1, Sharp Hill, Edwalton. 2, Wilford Hill, along with Sharp Hill were held by the Countess Gytha in 1066. This ridgeline is a favoured location for Eadward the Elder's 2nd burh lying directly opposite to Nottingham, ideally located to control the routes to the West Bridgford and Wilford fords. 3, Radcliffe on Soar Power Station. 4, The Clifton Estate flats 5, The Clifton Woods ridgeline, site of the pre-Conquest comital manor of Clifton, although held by the Countess Gytha, the Earl still held his jurisdiction over Clifton and its estate in 1066. 6, Toton Hill promontory. 7, Trent Building, University of Nottingham, possible site of Morcere's Newbold manor along with its Lenton sokelands in Broxtowe Wapentake. 8, Queen's Medical Centre, Lenton. 9, Colwick Hill; the western part of the hill was part of Sneinton parish falling under the jurisdiction of Nottingham. A watch site, Warde Forlonge, was located at the top of Colwick Hill.

Ideally located, a look-out point on this site satisfies two main criteria. First, it overlooks the Trent crossing between Shelford and Stoke (Bardolph) having sight lines to both of these settlements to which it was attached, in addition to Stoke’s sokelands at Carlton, Colwick and Gedling.

This capability ensured control of the access routes to the ford. Somewhere on the opposite Gedling ridgeline, lay the 14th century names of the Bernepit upon Wulfhowe and The Brende (2). Whether these names had any signalling connection with Gibbet Hill in control of the routes to the ford or have been coined perhaps from some industrial use is not known. Other similar ridgetop names are known from the same north bank of the Trent in the area around Nottingham, Brentwood from Sneinton and the Burnt Hills at Bramcote.

The second criteria is that Gibbet Hill connects into the greater lookout and beacon system down the Trent Valley. Connection to Newark and Southwell was possible via Mickleborough Hill (3) in Averham Parish, connection with Nottingham hidden behind Colwick Hill possibly went the Sharp Hill / Wilford Hill ridgeline, or via the watch site on top of Colwick Hill (4). Addition sight lines from Gibbet Hill to the comital manor of Clifton; the site of the Domesday manors of Warborough in the vicinity of Hoe Hill on the Clipston ridgeline; the Costock ridgeline where the then London to York road first comes within view of both the borough of Nottingham and the comital manor of Clifton Ramsdale Hill in the royal manor of Arnold; the Flintham beacon site and the Beacon Hill ridgeline at Charnwood.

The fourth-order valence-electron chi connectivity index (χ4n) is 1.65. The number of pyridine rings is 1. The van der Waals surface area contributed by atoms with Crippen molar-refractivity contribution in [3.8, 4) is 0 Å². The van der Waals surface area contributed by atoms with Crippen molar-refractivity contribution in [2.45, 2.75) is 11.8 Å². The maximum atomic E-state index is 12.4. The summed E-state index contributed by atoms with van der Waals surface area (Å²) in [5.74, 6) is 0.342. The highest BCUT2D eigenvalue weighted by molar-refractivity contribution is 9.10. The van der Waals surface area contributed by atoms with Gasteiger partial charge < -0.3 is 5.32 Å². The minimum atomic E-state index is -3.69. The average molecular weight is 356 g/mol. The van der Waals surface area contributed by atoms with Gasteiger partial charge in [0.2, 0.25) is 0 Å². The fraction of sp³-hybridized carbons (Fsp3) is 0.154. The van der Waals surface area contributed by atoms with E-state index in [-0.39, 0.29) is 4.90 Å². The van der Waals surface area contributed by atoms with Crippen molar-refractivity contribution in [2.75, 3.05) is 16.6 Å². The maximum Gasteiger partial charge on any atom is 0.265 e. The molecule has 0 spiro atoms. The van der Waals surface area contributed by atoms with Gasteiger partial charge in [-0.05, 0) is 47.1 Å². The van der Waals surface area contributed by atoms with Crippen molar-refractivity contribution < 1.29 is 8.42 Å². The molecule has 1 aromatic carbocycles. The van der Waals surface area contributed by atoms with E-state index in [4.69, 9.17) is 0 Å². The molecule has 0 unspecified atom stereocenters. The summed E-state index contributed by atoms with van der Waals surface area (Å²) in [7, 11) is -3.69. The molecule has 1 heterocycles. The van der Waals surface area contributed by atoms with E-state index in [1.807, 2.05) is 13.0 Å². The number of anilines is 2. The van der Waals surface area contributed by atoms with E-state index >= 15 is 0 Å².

1. An Excavation at Gibbet Hill, Shelford. - Stanley Revill - Transactions of the Thoroton Society of Nottinghamshire Vol LXXV, p59-67, 1971.

2. The Brende - 1330, Bernes Pit - 1335/36, Bernepit upon Wulfhowe - 1346. - Records of the Borough of Nottingham.

3. It may or may not be a co-incidence that the only two instances of the name Mickleborough Hill in the county in Averham and Ruddington parishes are a) on sight lines with the only two Domesday boroughs in the shire, namely Nottingham and Newark; b) both had important preConquest routes running over or around their flanks, the then London to York road over Mickleborough in Ruddington and the Mansfield to Newark route over Mickleborough in Averham, giving them the capability of control over these routes. The names in both cases are said to have derived from O.E. Micel and Beorg, big hill.

4. Warde Forlonge Sneinton, 1518, - Nottinghamshire Archives Ref No M24/297.